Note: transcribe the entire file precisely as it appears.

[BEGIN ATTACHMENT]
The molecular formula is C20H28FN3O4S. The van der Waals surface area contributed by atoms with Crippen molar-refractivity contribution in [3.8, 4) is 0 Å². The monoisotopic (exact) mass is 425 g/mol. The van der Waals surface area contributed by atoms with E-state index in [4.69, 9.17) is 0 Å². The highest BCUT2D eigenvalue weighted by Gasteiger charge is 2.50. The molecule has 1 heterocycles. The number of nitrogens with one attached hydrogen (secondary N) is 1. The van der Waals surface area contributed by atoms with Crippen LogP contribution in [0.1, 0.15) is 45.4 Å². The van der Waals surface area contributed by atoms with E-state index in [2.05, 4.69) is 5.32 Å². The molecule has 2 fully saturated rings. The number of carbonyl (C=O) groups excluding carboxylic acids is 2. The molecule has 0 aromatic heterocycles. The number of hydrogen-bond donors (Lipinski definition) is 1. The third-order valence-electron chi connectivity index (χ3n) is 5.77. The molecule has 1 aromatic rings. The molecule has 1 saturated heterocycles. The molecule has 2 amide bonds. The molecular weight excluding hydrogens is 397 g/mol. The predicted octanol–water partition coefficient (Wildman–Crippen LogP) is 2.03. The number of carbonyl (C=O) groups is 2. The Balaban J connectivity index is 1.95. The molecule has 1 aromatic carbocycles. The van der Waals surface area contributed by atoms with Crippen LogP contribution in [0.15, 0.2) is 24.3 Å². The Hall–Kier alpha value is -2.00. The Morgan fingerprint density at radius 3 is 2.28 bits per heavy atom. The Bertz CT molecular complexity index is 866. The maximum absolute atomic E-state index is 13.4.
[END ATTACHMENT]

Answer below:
The molecular formula is C20H28FN3O4S. The van der Waals surface area contributed by atoms with Crippen molar-refractivity contribution in [3.8, 4) is 0 Å². The monoisotopic (exact) mass is 425 g/mol. The van der Waals surface area contributed by atoms with E-state index in [4.69, 9.17) is 0 Å². The highest BCUT2D eigenvalue weighted by Gasteiger charge is 2.50. The molecule has 1 heterocycles. The number of nitrogens with one attached hydrogen (secondary N) is 1. The van der Waals surface area contributed by atoms with Crippen LogP contribution in [0.1, 0.15) is 45.4 Å². The van der Waals surface area contributed by atoms with E-state index in [2.05, 4.69) is 5.32 Å². The molecule has 2 fully saturated rings. The number of carbonyl (C=O) groups excluding carboxylic acids is 2. The molecule has 0 aromatic heterocycles. The number of hydrogen-bond donors (Lipinski definition) is 1. The third-order valence-electron chi connectivity index (χ3n) is 5.77. The molecule has 1 aromatic rings. The molecule has 1 saturated heterocycles. The molecule has 2 amide bonds. The molecular weight excluding hydrogens is 397 g/mol. The predicted octanol–water partition coefficient (Wildman–Crippen LogP) is 2.03. The number of carbonyl (C=O) groups is 2. The Balaban J connectivity index is 1.95. The molecule has 1 aromatic carbocycles. The van der Waals surface area contributed by atoms with Crippen LogP contribution in [0.15, 0.2) is 24.3 Å². The Hall–Kier alpha value is -2.00. The Morgan fingerprint density at radius 3 is 2.28 bits per heavy atom. The Bertz CT molecular complexity index is 866. The maximum absolute atomic E-state index is 13.4.